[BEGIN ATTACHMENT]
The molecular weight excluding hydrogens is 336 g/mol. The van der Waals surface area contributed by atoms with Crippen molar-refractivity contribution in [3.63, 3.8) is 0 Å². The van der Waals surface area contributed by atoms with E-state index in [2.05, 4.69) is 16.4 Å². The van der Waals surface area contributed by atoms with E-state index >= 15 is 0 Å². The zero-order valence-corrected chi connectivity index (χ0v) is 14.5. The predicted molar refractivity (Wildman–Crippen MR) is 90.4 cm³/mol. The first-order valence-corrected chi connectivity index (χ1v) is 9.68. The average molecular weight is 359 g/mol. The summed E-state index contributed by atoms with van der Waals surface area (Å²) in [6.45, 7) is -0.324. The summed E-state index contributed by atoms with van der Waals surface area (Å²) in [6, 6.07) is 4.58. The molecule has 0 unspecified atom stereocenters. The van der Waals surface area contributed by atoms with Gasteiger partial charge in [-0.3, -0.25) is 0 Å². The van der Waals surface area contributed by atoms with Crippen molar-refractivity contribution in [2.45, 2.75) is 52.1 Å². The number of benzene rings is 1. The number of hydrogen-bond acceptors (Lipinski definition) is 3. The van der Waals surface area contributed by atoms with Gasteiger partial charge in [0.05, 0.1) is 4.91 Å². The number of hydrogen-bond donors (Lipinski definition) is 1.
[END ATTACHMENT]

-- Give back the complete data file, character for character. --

The molecular weight excluding hydrogens is 336 g/mol. The van der Waals surface area contributed by atoms with Crippen molar-refractivity contribution in [3.63, 3.8) is 0 Å². The van der Waals surface area contributed by atoms with E-state index in [2.05, 4.69) is 16.4 Å². The van der Waals surface area contributed by atoms with E-state index >= 15 is 0 Å². The zero-order valence-corrected chi connectivity index (χ0v) is 14.5. The predicted molar refractivity (Wildman–Crippen MR) is 90.4 cm³/mol. The first-order valence-corrected chi connectivity index (χ1v) is 9.68. The average molecular weight is 359 g/mol. The summed E-state index contributed by atoms with van der Waals surface area (Å²) in [6.45, 7) is -0.324. The summed E-state index contributed by atoms with van der Waals surface area (Å²) in [6, 6.07) is 4.58. The molecule has 0 unspecified atom stereocenters. The van der Waals surface area contributed by atoms with Gasteiger partial charge in [-0.3, -0.25) is 0 Å². The van der Waals surface area contributed by atoms with Crippen molar-refractivity contribution in [2.45, 2.75) is 52.1 Å². The number of benzene rings is 1. The number of hydrogen-bond acceptors (Lipinski definition) is 3. The van der Waals surface area contributed by atoms with Gasteiger partial charge in [0.05, 0.1) is 4.91 Å². The number of hydrogen-bond donors (Lipinski definition) is 1.